For a taste of how slowly the antiquated wheels of the Vatican bureaucracy turn, it is necessary only to apply for press accreditation to visit its territory. There are two separate offices that deal with requests – one for photographers and one for writers – but both have to be satisfied before referring the matter for a final decision to the Pope’s press spokesman, Father Federico Lombardi, a Jesuit, whose training was in mathematics and theology.
Under John Paul, the press role was held by a layman, Joaquin Navarro-Valls, albeit one who was part of the secretive “church within a church” Opus Dei organisation. Today, under Benedict, though, every department within the curia is headed by male celibate clerics, including the Council for the Laity and the Council for the Family. Where women are included, they tend to be nuns given the role of under secretaries, on the third tier of the management pyramid.
Dr Lavinia Byrne, a former nun who was disciplined by the Vatican in the 1990s for her writings on female ordination, believes that the absence of women in positions of authority at the papal court has profound consequences for its effectiveness and connection with the world beyond the Leonine Walls. “The culture of secrecy that so affronts people is reinforced by the fact that the Vatican is a boys’ club. In this day and age that is surely unhealthy. There are a few token women, but an institution that prizes itself as the elite of the Church is so male and so masculine in its outlook that it has ended up being out of touch and out of date.”
In a well-publicised case last year, Lesley Anne-Knight, a Briton who was one of the very few lay females to hold a senior position, was effectively frozen out by the curia as head of the Church’s global aid and relief agency, Caritas. After her departure, the organisation was put more firmly under the control of another Vatican body, Cor Unum, headed by a cardinal.
“The inner workings of the Vatican are certainly a very tight ship,” says the writer John Cornwell, who had extensive exposure to it in researching his books on the sudden death of Pope John Paul I and the reign of John Paul II. “The stereotype is that it is a place of great conservatism, which seemed pretty accurate to me, but also of great deviousness and plotting. That, I feel, is false. What others see conspiracies, I tend to regard as cock-ups.”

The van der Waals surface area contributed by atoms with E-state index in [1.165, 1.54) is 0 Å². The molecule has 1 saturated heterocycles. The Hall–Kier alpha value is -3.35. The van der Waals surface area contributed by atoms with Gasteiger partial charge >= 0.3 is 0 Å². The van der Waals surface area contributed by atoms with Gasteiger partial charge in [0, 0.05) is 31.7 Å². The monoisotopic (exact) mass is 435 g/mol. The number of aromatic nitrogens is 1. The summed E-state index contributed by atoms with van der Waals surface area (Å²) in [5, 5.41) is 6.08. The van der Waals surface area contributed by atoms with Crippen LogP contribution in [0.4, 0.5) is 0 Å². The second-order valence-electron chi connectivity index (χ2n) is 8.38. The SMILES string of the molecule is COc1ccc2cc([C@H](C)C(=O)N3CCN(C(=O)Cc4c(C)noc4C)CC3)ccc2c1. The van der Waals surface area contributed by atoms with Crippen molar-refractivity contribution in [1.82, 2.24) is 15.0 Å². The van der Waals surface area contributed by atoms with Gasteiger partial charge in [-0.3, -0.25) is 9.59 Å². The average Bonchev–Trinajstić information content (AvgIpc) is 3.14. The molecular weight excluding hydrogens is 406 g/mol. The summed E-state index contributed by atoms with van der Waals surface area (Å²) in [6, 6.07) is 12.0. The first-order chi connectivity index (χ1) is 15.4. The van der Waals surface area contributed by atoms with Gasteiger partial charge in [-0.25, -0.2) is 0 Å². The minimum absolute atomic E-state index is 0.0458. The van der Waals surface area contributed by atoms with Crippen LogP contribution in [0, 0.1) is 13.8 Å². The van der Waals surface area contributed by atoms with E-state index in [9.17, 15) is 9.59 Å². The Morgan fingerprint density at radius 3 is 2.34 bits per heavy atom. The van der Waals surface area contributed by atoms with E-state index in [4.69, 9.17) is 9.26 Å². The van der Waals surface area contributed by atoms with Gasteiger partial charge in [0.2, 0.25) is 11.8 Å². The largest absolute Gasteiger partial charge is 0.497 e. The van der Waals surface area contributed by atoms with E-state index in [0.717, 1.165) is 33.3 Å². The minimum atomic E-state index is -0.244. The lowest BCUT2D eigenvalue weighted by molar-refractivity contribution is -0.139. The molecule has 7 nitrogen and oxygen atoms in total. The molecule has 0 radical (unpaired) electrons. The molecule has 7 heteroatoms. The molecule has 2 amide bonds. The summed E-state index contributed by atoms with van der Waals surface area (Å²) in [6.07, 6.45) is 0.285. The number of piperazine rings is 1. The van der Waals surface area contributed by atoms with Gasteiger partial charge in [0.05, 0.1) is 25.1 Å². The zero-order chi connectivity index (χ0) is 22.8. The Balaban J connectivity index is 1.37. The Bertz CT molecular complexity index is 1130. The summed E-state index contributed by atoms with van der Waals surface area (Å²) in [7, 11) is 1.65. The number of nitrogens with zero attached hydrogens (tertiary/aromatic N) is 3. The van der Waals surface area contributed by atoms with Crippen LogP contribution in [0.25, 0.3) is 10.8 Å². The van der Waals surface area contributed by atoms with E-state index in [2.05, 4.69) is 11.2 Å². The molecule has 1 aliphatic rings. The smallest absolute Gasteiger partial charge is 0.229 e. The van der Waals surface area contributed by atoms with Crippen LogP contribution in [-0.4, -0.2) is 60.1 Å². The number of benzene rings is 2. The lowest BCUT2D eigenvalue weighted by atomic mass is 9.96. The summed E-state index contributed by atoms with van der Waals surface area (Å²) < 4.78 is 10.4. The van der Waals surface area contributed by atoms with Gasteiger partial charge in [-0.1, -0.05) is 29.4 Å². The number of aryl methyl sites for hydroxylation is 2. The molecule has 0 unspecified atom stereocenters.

In his book A Thief in The Night, Cornwell judged groundless the headline-grabbing theories that John Paul I had been murdered by Vatican insiders to stop him exposing their wrong-doing. But he did describe the papal court as “a palace of gossipy eunuchs” and “a village of washerwomen – they get down in the river, wash clothes, punch them, dance on them, squeezing out all the old dirt”. It is another of those descriptions that could be applied to this latest crisis.
Pope Benedict this week took the unusual step of making a personal appeal to his employees to work on “in the spirit of sacrifice and in silence”. Clearly disturbed by the revelations about his butler, he tried to dampen speculation. “Suggestions have been multiplied, amplified by some media, which are totally gratuitous and which have gone well beyond fact,” he said. “They are offering an image of the Holy See which does not correspond to reality”.
The problem, though, is that the reality which outsiders experience when they have dealings with the Vatican is so very odd. It offers a context in which the wildest of stories can appear plausible.
And then to fuel the fires of those determined to suspect the worst, Benedict has appointed a member of Opus Dei to the commission of cardinals he has set up to look into the Vatileaks scandal. Anywhere else it would be regarded as a public relations gaffe for, in most people’s minds, Opus Dei is inextricably linked with Dan Brown’s lurid allegations in The Da Vinci Code.
“The curia is slowly but steadily imploding because it is so removed from the rest of the world,” concludes Robert Mickens. “This latest scandal is just another stage in that process.”
Cornwell, though, counsels caution before writing off this system of government. “The curious thing is that, although I can describe its failings, it continues to have an extraordinary ability to keep going. If you think about the damaging revelations that came out from the Vatican Bank in the 1980s, the system should never have survived. But it has.”